CP: Then perhaps you should print this BEFORE you bring me the prescription so I have plenty of time to fix it. There are now 11 people behind you in line, all of whom also watched the game and now wish to pick up their prescriptions before I close. You should apologise to them, and buy each of them a soda with the huge savings you are expecting with this coupon card.
SLM: Golly, that sounds swell!
CP: I know. Makes me pine for the days when we had soda fountains...

Wednesday, October 15, 2014

Walking With a Limp

I was once told by some HR prick that my mouth would get me in trouble. He may have been right as I seem to have #NoFilter when it comes to my customer interactions. Mind you, these are not your typical, run-of-the-mill interactions. These are the ones where I defend my honour and that of my technicians...and try to one-up the belligerent arse standing across from me. One of my most important rules in my pharmacies has always been defending my technicians. They don't get paid enough to put up with the bullish!t spewing across the counter and no one is allowed to treat them worse than I do.

Which brings me to today's witty tete-a-tete.
Uber-Tech: Mr. Limp Bizkit over there would like to use this coupon for his 3 free tablets.
CP: Okay. Tell him to hold on a bit longer and I shall try to work my magic.

(mere minutes pass...)
CP: Please tell MLB that he already used the 3 free coupon and has to use the other one for a discounted copay.
MLB: What? I wanted all of them! Why is this taking so damn long? That's not what I told her!
CP: Wow. I counted 3 exclamation points there. You need help.
MLB: I asked her for all of them.
CP: And just how many would that be, exactly?
MLB: I. SAID. ALL!
CP: Well let's see. Your prescription was written for 10. Your insurance pays for 6 per fill. Your coupon discounts only 3 at a time. So which "ALL" do you want? The ALL 10 originally prescribed? Or...
MLB: How hard is it?
CP: Apparently not very...
MLB: Jesus Christ!
CP: He won't help you...and he also doesn't need this. He was able to rise from the dead with no help. Beat that!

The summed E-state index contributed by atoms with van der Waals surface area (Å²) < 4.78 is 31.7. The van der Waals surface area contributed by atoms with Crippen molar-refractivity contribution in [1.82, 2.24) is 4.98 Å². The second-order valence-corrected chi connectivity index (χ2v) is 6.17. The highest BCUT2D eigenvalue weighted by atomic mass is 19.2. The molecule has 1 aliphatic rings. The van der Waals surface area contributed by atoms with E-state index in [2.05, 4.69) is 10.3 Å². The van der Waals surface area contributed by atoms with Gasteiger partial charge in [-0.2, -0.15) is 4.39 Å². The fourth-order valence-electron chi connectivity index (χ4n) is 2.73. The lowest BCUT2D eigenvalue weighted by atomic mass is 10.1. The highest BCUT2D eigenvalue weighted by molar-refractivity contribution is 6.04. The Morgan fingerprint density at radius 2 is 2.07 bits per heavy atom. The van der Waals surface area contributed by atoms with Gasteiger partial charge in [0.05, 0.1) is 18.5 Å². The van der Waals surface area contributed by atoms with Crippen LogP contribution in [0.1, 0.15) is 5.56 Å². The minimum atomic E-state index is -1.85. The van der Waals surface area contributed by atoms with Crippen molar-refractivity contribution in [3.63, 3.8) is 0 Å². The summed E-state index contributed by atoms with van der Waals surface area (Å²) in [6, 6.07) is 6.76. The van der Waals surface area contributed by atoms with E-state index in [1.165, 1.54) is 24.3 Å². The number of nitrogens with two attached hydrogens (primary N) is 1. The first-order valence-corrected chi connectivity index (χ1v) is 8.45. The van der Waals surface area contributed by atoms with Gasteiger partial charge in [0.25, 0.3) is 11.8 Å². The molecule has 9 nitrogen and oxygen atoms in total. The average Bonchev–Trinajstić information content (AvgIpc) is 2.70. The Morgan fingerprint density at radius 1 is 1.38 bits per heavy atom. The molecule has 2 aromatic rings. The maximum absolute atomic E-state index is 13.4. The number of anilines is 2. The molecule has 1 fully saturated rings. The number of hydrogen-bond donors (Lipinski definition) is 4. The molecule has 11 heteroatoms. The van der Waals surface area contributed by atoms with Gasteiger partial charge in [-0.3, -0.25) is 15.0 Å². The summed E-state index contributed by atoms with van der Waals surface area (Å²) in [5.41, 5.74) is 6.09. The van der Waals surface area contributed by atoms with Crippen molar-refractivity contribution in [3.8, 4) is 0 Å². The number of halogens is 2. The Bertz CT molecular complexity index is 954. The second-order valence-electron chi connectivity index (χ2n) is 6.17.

MLB: There is no reason I should have to wait over 2 hours here for this.
CP: You are correct. There is no reason. So why are you?
MLB: What?
CP: Why are you waiting? Just take your stuff and go. We filled it exactly 2 hours ago...right when your doctor sent it to us. It was ready to go...2 hours ago. All you had to do was pay for it instead of giving my tech a hard, sorry, difficult, time. YOU asked ME to change the billing. YOU asked ME to change the quantity. YOU are keeping YOU here waiting for all of this when all you have to do is PAY and LEAVE.
MLB: This is ridiculous. You people don't know what you're doing.
CP: By the way, the cost for ALL 10 of them will be $300.
MLB: Just give me my damn blood pressure medication.
CP: Yes. You definitely need that.
MLB: (mumbles under breath as he storms off...)
CP: Have a good night, sir!

(MLB returned a short while later and started in on another of my techs...)
MLB: Why didn't you give me my 3 free tablets?
CP: Because it is a once-per-lifetime offer.
MLB: And I used this 2 years ago!
CP: Did you die and come back to life sometime in the last 2 years?
MLB: No. That's ridiculous and you're an ass.
CP: Thank you. And if you hadn't worried about interrupting me every time I went to explain the rules, you would have had your answers, not had to come back, and probably be an hour closer to "action time".
MLB: Your problem is you think you know everything.
CP: And your problem is that you don't realise I do know everything. Now go away or I shall taunt you a third time.
MLB: Ass.
CP: Have a good night!

Monday, October 13, 2014

Discount Card Cheerleaders

Discount Cards are swell. They promise big but always come up short. The only thing missing from the magazine and mail promotions is Billy Mays. These discount cards practically scream at you that they will save you tons of money off your prescriptions. While it is true that the insurance-less folk out there will save a few dollars off retail prices, the promised savings ranges are rarely, if ever, truly realised. As with all advertisements, people fall for the bold print and BIG type and focus on the "up to 90% OFF" and ignore the little asterisk explaining the only way to receive UP TO 90% off would be to only purchase 10% of a prescription.